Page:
There was a very bright spot though. I could move my left arm and my head, and the pain was gone!! I was feeling great, even after the surgeon drew her little pictures explaining my “brutal” surgery. I was so happy about these results, I did not care that I had a broken neck, and was taking care of myself. 

The plan was that I would spend one or two nights in the ICU, they had me on massive steroids to avoid the throat swelling. Once I was “stable” I would be moved to a regular hospital room for a day or two, depending on my progress. That did not happen. I was in the ICU for one night, and then they sent me HOME. The nurse literally walked away and left me alone with a broken neck, no wheelchair, and no escort. It took me an hour and a lot of begging, just to get a wheelchair. Needless to say, I was so ready to go home, and did.

Initially,my  recovery went well. About a month after this second surgery, I began to get very ill. I was naseous all the time, and vomitted for HOURS, DAILY. I could not speak, only whisper, and anything beyond tip-toeing made me vomit. I was miserable. I could not eat, I had night sweats, felt like I had the flu, all the time. I BEGGED my VA primary care to get me back to the surgeon, I just KNEW my neck surgery had everything to do with why I was sick. Not one single person believed me. They all said that was IMPOSSIBLE. 

I was sent to the GI clinic, who also refused to entertain the idea that my recent neck surgery was the cause of what was going on with me. I was so ill at one appointment that I could not even stand up straight. I was finally admitted to the hospital. I was subjected to every single GI test they had; including swallowing a “smart pill”. They told me that all the tests were normal. I was discharged after a week with them telling me that they knew I was dying, they did not know why, they were doing no more tests, and here is a big bag of pills. Go home and die. NICE.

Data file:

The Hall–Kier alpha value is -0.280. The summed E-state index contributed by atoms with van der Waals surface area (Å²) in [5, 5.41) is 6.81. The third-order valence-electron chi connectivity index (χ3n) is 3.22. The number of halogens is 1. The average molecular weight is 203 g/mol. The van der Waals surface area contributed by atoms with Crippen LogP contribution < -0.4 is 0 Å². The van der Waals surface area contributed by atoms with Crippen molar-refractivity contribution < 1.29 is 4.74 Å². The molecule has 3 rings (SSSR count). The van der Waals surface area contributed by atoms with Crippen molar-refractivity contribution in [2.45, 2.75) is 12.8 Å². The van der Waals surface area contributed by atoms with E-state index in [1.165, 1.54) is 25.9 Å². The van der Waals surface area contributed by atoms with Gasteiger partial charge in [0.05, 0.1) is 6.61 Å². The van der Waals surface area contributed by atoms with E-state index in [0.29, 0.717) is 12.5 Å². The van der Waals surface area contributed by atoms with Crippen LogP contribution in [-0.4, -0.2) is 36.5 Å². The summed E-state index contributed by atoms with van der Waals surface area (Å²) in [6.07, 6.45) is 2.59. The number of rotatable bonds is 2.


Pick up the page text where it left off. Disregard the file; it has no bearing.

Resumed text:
I am 5 feet 9 inches tall, and got down to 108 pounds. I could not eat, drink, talk, move. I was miserable. Since the VA told me that all my tests were normal, I thought that maybe I was having a reaction to the hardware in my neck. I was told no, no, no way. It got so bad that I wrote AND visited my Congressman’s office. His military liaision told me that Congress CANNOT tell the VA what to do. WHAT?! The manager of my VA clinic was there as well, and the only thing that got done, was they assigned my another primary care.

My first visit to the VA after this encounter should not have surprised me, but it did. I noticed that this HUGE cop was following me around. While I was in the waiting room, he pulled my husband aside. He told me husband that he better keep and eye on me because I am a trouble maker. Things continued to get worse and more absurd.